? Parents' and children's health are inextricably linked and children do better when their parents are mentally and physically healthy. Parents who are enrolled in health insurance are more likely to have children who are insured, too. Research demonstrates that safety net programs such SNAP and Medicaid have short and longterm health benefits and are crucial levers to reducing the intergenerational transmission of poverty.

2. Chilling effect:

? The families who will be most affected by the public charge proposal are the ones who are seeking to become legal U.S. residents, like families applying for green cards. As a result, these families will almost certainly avoid seeking services for which they are eligible, like health insurance and food assistance.

? This chilling effect could jeopardize the health of millions of families, including families with U.S. citizen children in the household.

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3. Threatens family unity:

? The public charge proposed rule jeopardizes immigrant families' ability to stay together and access vital services they need to be healthy. This threat to family unity comes mere months after the administration pursued a policy of separating immigrant parents and children at the border, many of whom remain separated today.

Public Comments for Federal Register

From now until December 10, 2018, you have the opportunity to voice your concerns about the public charge proposal to the Department of Homeland Security through an official process known as "notice and comment."

Federal law requires that the government read and consider every unique comment before issuing a final rule. These comments can help slow the process down and shape the administration's decisions. This notice and comment process is also important because it can later provide an opportunity to challenge the regulations in court if a concern with the regulation was raised in comments and not addressed in the final rule.

To make it easier for AAP members to submit comments on the public charge proposal, AAP has drafted template comments that you can customize with information about your state and your patients.

You are welcome to use text from our template comments, but we strongly encourage you to personalize the comments with your perspective and, if possible, a de-identified patient story about the impact the proposed rule could have or has already had on your patients. As groups have ramped up large-scale advocacy efforts around regulatory comments, there are concerns that agency officials may give less weight to similar, "form letter"-like comments, so make sure to make yours as specific and unique to your experience as possible. Comments do not need to be a certain length--in fact many comments are only a paragraph. What is most important is that your comments are unique and specific to your experience.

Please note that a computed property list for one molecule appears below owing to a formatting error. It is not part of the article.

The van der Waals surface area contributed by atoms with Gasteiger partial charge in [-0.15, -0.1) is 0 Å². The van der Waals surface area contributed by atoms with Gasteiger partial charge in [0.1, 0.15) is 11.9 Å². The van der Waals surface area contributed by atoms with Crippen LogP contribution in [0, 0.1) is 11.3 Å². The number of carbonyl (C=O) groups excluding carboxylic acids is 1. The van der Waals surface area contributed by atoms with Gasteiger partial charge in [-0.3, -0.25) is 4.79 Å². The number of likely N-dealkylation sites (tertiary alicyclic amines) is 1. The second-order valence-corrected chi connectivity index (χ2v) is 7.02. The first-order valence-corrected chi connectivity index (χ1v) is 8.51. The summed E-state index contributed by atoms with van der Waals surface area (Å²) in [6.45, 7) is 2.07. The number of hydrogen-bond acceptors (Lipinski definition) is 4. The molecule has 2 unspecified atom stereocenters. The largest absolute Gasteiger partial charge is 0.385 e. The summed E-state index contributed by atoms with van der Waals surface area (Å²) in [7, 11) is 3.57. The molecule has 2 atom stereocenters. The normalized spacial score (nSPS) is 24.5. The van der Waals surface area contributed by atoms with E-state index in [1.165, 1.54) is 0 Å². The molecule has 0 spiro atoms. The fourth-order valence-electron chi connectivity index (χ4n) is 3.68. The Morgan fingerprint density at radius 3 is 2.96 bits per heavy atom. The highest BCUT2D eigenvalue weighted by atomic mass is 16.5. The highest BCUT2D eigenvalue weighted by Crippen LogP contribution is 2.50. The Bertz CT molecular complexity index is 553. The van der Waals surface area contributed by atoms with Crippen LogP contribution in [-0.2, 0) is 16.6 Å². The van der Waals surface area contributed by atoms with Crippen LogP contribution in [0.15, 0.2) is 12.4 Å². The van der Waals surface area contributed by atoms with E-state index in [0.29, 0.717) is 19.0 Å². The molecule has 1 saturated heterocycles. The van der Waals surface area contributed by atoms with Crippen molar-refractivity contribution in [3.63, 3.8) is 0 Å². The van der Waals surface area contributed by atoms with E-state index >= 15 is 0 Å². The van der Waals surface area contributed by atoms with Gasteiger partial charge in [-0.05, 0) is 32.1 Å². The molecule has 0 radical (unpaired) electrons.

To submit comments, please follow these steps:

1) Visit federaladvocacy. and log in using your AAP ID and password 2) Click on "Oppose the Public Charge Proposal" in the Advocacy Action Center on the homepage 3) There, you will see a form with your contact information and a Privacy Policy check box. Click Submit. Then, you

will be taken to the next page. 4) On this page, you will see an empty box where you can copy and paste your comments. Please use the template

below to personalize your comments. Once you have finished your comments, copy and paste them into the box. Please note there is a 5,000-character limit. If your comments are longer than 5,000 characters, please follow step 6.

a. Important: Please use your own experiences to customize the template comments. As noted, agency officials may give less weight to form letter comments that are not personalized. Please take the additional time to personalize your comments to ensure your unique voice is heard!

5) When you have finished your comments, click the Submit button. With that, your comments will be submitted to .

6) If you prefer to submit your comments as a pdf attachment, you can do so by commenting directly on the regulation on and clicking "Comment Now" in the top right-hand corner.

Non-AAP members who do not have access to the AAP's website can comment online at . Click on "comment now" and either enter your comment in the text box (must be fewer than 5,000 characters) or upload your comments as a PDF.